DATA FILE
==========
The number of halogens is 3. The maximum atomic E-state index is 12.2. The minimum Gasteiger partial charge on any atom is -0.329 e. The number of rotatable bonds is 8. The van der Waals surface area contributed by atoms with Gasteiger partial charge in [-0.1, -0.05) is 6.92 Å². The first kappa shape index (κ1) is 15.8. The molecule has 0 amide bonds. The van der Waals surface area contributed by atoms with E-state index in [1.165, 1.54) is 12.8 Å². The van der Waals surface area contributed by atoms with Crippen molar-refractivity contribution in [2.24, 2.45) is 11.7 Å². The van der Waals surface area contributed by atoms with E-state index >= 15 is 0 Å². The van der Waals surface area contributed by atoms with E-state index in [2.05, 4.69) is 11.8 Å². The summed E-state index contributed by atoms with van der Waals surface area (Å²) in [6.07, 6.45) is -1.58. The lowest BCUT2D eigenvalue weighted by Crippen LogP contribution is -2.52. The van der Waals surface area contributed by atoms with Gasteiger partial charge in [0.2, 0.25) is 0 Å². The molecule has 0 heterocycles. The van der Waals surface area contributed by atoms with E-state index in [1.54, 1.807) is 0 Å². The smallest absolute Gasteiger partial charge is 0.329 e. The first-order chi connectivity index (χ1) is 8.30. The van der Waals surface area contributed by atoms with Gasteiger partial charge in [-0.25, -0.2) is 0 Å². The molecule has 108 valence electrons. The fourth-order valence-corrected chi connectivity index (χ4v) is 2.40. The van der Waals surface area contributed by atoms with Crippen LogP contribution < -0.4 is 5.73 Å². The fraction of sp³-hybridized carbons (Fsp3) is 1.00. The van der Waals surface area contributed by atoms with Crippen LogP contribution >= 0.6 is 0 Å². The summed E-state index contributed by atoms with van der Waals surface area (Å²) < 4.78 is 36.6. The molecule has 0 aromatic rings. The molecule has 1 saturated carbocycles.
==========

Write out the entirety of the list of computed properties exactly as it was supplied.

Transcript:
The number of halogens is 3. The maximum atomic E-state index is 12.2. The minimum Gasteiger partial charge on any atom is -0.329 e. The number of rotatable bonds is 8. The van der Waals surface area contributed by atoms with Gasteiger partial charge in [-0.1, -0.05) is 6.92 Å². The first kappa shape index (κ1) is 15.8. The molecule has 0 amide bonds. The van der Waals surface area contributed by atoms with E-state index in [1.165, 1.54) is 12.8 Å². The van der Waals surface area contributed by atoms with Crippen molar-refractivity contribution in [2.24, 2.45) is 11.7 Å². The van der Waals surface area contributed by atoms with E-state index >= 15 is 0 Å². The van der Waals surface area contributed by atoms with E-state index in [2.05, 4.69) is 11.8 Å². The summed E-state index contributed by atoms with van der Waals surface area (Å²) in [6.07, 6.45) is -1.58. The lowest BCUT2D eigenvalue weighted by Crippen LogP contribution is -2.52. The van der Waals surface area contributed by atoms with Gasteiger partial charge in [0.2, 0.25) is 0 Å². The molecule has 0 heterocycles. The van der Waals surface area contributed by atoms with E-state index in [1.54, 1.807) is 0 Å². The smallest absolute Gasteiger partial charge is 0.329 e. The first-order chi connectivity index (χ1) is 8.30. The van der Waals surface area contributed by atoms with Gasteiger partial charge in [-0.25, -0.2) is 0 Å². The molecule has 108 valence electrons. The fourth-order valence-corrected chi connectivity index (χ4v) is 2.40. The van der Waals surface area contributed by atoms with Crippen LogP contribution < -0.4 is 5.73 Å². The fraction of sp³-hybridized carbons (Fsp3) is 1.00. The van der Waals surface area contributed by atoms with Crippen LogP contribution >= 0.6 is 0 Å². The summed E-state index contributed by atoms with van der Waals surface area (Å²) < 4.78 is 36.6. The molecule has 0 aromatic rings. The molecule has 1 saturated carbocycles.